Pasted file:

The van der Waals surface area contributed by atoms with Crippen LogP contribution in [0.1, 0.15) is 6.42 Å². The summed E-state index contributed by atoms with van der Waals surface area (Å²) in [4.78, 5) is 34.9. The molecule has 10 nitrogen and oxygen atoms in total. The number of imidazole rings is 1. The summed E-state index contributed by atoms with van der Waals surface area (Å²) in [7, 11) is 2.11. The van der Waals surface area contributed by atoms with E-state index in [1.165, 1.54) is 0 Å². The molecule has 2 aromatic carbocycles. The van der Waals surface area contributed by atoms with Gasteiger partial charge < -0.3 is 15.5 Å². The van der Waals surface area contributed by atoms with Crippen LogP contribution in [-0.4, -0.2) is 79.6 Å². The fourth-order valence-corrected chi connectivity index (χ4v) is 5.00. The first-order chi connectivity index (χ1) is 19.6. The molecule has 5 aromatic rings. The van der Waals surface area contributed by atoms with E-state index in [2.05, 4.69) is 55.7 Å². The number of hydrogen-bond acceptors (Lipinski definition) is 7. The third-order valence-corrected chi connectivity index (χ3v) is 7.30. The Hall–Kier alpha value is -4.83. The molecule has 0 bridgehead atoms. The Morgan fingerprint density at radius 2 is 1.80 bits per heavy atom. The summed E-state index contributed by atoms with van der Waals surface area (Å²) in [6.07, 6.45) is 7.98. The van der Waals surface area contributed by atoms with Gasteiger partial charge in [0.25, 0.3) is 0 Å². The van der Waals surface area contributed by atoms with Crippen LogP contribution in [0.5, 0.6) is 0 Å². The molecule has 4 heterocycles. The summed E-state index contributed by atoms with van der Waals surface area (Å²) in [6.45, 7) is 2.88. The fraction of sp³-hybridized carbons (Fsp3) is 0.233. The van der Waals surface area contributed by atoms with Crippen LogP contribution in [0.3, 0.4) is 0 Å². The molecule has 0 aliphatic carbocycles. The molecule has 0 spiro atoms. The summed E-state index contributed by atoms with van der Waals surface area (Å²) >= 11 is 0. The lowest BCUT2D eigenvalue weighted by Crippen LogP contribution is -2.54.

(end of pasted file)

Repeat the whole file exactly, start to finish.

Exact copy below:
The van der Waals surface area contributed by atoms with Crippen LogP contribution in [0.1, 0.15) is 6.42 Å². The summed E-state index contributed by atoms with van der Waals surface area (Å²) in [4.78, 5) is 34.9. The molecule has 10 nitrogen and oxygen atoms in total. The number of imidazole rings is 1. The summed E-state index contributed by atoms with van der Waals surface area (Å²) in [7, 11) is 2.11. The van der Waals surface area contributed by atoms with E-state index in [1.165, 1.54) is 0 Å². The molecule has 2 aromatic carbocycles. The van der Waals surface area contributed by atoms with Gasteiger partial charge < -0.3 is 15.5 Å². The van der Waals surface area contributed by atoms with Crippen LogP contribution in [-0.4, -0.2) is 79.6 Å². The fourth-order valence-corrected chi connectivity index (χ4v) is 5.00. The first-order chi connectivity index (χ1) is 19.6. The molecule has 5 aromatic rings. The van der Waals surface area contributed by atoms with E-state index in [2.05, 4.69) is 55.7 Å². The number of hydrogen-bond acceptors (Lipinski definition) is 7. The third-order valence-corrected chi connectivity index (χ3v) is 7.30. The Hall–Kier alpha value is -4.83. The molecule has 0 bridgehead atoms. The Morgan fingerprint density at radius 2 is 1.80 bits per heavy atom. The summed E-state index contributed by atoms with van der Waals surface area (Å²) in [6.07, 6.45) is 7.98. The van der Waals surface area contributed by atoms with Gasteiger partial charge in [0.25, 0.3) is 0 Å². The van der Waals surface area contributed by atoms with Crippen LogP contribution in [0.5, 0.6) is 0 Å². The molecule has 4 heterocycles. The summed E-state index contributed by atoms with van der Waals surface area (Å²) in [6.45, 7) is 2.88. The fraction of sp³-hybridized carbons (Fsp3) is 0.233. The van der Waals surface area contributed by atoms with Crippen LogP contribution in [0.3, 0.4) is 0 Å². The molecule has 0 aliphatic carbocycles. The molecule has 0 spiro atoms. The summed E-state index contributed by atoms with van der Waals surface area (Å²) >= 11 is 0. The lowest BCUT2D eigenvalue weighted by Crippen LogP contribution is -2.54.